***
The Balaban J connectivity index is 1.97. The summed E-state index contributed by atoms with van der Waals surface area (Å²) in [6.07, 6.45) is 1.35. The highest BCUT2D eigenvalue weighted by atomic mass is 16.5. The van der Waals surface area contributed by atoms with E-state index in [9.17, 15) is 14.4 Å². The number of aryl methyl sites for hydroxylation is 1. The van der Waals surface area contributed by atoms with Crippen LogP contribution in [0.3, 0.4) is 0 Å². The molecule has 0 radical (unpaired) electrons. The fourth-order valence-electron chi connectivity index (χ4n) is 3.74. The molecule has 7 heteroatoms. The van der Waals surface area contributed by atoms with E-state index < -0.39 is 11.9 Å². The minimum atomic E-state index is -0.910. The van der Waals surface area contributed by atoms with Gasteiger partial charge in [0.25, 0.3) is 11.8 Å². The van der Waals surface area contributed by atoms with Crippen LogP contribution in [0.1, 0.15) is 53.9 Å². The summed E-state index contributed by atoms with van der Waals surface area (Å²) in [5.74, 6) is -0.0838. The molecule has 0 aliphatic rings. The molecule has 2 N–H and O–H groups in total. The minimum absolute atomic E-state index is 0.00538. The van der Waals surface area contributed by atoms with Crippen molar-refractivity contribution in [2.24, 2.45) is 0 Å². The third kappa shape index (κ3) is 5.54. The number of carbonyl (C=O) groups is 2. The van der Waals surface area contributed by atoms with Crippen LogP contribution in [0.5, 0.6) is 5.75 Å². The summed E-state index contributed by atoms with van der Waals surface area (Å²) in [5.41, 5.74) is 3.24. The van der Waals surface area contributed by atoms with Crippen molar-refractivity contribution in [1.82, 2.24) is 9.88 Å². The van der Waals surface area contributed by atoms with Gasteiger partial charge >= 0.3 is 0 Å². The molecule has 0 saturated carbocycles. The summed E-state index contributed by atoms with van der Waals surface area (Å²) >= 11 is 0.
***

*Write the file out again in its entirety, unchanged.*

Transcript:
The Balaban J connectivity index is 1.97. The summed E-state index contributed by atoms with van der Waals surface area (Å²) in [6.07, 6.45) is 1.35. The highest BCUT2D eigenvalue weighted by atomic mass is 16.5. The van der Waals surface area contributed by atoms with E-state index in [9.17, 15) is 14.4 Å². The number of aryl methyl sites for hydroxylation is 1. The van der Waals surface area contributed by atoms with Crippen LogP contribution in [0.3, 0.4) is 0 Å². The molecule has 0 radical (unpaired) electrons. The fourth-order valence-electron chi connectivity index (χ4n) is 3.74. The molecule has 7 heteroatoms. The van der Waals surface area contributed by atoms with E-state index < -0.39 is 11.9 Å². The minimum atomic E-state index is -0.910. The van der Waals surface area contributed by atoms with Gasteiger partial charge in [0.25, 0.3) is 11.8 Å². The van der Waals surface area contributed by atoms with Crippen LogP contribution in [0.1, 0.15) is 53.9 Å². The summed E-state index contributed by atoms with van der Waals surface area (Å²) in [5.74, 6) is -0.0838. The molecule has 0 aliphatic rings. The molecule has 2 N–H and O–H groups in total. The minimum absolute atomic E-state index is 0.00538. The van der Waals surface area contributed by atoms with Crippen molar-refractivity contribution in [2.24, 2.45) is 0 Å². The third kappa shape index (κ3) is 5.54. The number of carbonyl (C=O) groups is 2. The van der Waals surface area contributed by atoms with Crippen LogP contribution in [0.5, 0.6) is 5.75 Å². The summed E-state index contributed by atoms with van der Waals surface area (Å²) in [5.41, 5.74) is 3.24. The van der Waals surface area contributed by atoms with Crippen molar-refractivity contribution in [1.82, 2.24) is 9.88 Å². The van der Waals surface area contributed by atoms with Gasteiger partial charge >= 0.3 is 0 Å². The molecule has 0 saturated carbocycles. The summed E-state index contributed by atoms with van der Waals surface area (Å²) >= 11 is 0.